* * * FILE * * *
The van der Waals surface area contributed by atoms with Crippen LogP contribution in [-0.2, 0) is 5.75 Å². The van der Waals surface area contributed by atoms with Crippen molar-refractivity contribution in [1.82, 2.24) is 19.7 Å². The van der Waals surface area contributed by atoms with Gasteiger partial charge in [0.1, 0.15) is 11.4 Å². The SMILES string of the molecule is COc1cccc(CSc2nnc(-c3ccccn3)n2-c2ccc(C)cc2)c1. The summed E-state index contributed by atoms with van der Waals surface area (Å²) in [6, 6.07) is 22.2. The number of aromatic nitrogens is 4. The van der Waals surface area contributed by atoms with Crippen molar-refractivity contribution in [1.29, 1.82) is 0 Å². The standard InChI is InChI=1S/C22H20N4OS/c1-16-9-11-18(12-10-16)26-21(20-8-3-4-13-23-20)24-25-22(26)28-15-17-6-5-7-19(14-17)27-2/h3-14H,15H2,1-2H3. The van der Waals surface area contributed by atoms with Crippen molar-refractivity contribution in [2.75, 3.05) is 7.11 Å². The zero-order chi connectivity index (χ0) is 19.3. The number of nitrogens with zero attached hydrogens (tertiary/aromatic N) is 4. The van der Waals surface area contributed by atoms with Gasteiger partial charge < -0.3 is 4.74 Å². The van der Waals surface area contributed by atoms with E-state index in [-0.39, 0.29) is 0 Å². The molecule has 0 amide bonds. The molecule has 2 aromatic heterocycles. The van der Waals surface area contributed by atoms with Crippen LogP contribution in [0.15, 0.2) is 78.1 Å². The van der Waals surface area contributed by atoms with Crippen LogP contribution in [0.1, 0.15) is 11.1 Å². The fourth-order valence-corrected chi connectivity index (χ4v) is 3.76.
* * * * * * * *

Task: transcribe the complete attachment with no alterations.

The van der Waals surface area contributed by atoms with Crippen LogP contribution in [-0.2, 0) is 5.75 Å². The van der Waals surface area contributed by atoms with Crippen molar-refractivity contribution in [1.82, 2.24) is 19.7 Å². The van der Waals surface area contributed by atoms with Gasteiger partial charge in [0.1, 0.15) is 11.4 Å². The SMILES string of the molecule is COc1cccc(CSc2nnc(-c3ccccn3)n2-c2ccc(C)cc2)c1. The summed E-state index contributed by atoms with van der Waals surface area (Å²) in [6, 6.07) is 22.2. The number of aromatic nitrogens is 4. The van der Waals surface area contributed by atoms with Crippen molar-refractivity contribution in [1.29, 1.82) is 0 Å². The standard InChI is InChI=1S/C22H20N4OS/c1-16-9-11-18(12-10-16)26-21(20-8-3-4-13-23-20)24-25-22(26)28-15-17-6-5-7-19(14-17)27-2/h3-14H,15H2,1-2H3. The van der Waals surface area contributed by atoms with Crippen molar-refractivity contribution in [2.75, 3.05) is 7.11 Å². The zero-order chi connectivity index (χ0) is 19.3. The number of nitrogens with zero attached hydrogens (tertiary/aromatic N) is 4. The van der Waals surface area contributed by atoms with Gasteiger partial charge < -0.3 is 4.74 Å². The van der Waals surface area contributed by atoms with E-state index in [-0.39, 0.29) is 0 Å². The molecule has 0 amide bonds. The molecule has 2 aromatic heterocycles. The van der Waals surface area contributed by atoms with Crippen LogP contribution in [0.15, 0.2) is 78.1 Å². The van der Waals surface area contributed by atoms with Crippen LogP contribution in [0.1, 0.15) is 11.1 Å². The fourth-order valence-corrected chi connectivity index (χ4v) is 3.76.